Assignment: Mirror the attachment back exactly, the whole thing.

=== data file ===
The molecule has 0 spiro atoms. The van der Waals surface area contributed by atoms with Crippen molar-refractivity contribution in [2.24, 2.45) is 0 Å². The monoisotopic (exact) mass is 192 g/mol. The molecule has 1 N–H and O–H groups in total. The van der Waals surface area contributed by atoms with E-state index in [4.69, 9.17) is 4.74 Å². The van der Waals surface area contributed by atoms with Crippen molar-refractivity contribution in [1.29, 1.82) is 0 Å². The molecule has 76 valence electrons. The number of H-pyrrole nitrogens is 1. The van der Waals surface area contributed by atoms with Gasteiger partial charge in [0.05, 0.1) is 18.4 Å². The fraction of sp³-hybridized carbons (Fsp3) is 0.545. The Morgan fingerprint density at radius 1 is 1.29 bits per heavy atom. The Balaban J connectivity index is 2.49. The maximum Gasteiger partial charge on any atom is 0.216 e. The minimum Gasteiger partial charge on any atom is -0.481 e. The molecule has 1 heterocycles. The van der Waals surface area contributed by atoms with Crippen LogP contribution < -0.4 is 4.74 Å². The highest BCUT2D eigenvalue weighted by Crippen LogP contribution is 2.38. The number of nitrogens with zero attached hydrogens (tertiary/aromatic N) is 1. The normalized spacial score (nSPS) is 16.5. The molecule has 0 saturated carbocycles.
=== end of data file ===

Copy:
The molecule has 0 spiro atoms. The van der Waals surface area contributed by atoms with Crippen molar-refractivity contribution in [2.24, 2.45) is 0 Å². The monoisotopic (exact) mass is 192 g/mol. The molecule has 1 N–H and O–H groups in total. The van der Waals surface area contributed by atoms with E-state index in [4.69, 9.17) is 4.74 Å². The van der Waals surface area contributed by atoms with Crippen molar-refractivity contribution in [1.29, 1.82) is 0 Å². The molecule has 76 valence electrons. The number of H-pyrrole nitrogens is 1. The van der Waals surface area contributed by atoms with Gasteiger partial charge in [0.05, 0.1) is 18.4 Å². The fraction of sp³-hybridized carbons (Fsp3) is 0.545. The Morgan fingerprint density at radius 1 is 1.29 bits per heavy atom. The Balaban J connectivity index is 2.49. The maximum Gasteiger partial charge on any atom is 0.216 e. The minimum Gasteiger partial charge on any atom is -0.481 e. The molecule has 1 heterocycles. The van der Waals surface area contributed by atoms with Crippen LogP contribution < -0.4 is 4.74 Å². The highest BCUT2D eigenvalue weighted by Crippen LogP contribution is 2.38. The number of nitrogens with zero attached hydrogens (tertiary/aromatic N) is 1. The normalized spacial score (nSPS) is 16.5. The molecule has 0 saturated carbocycles.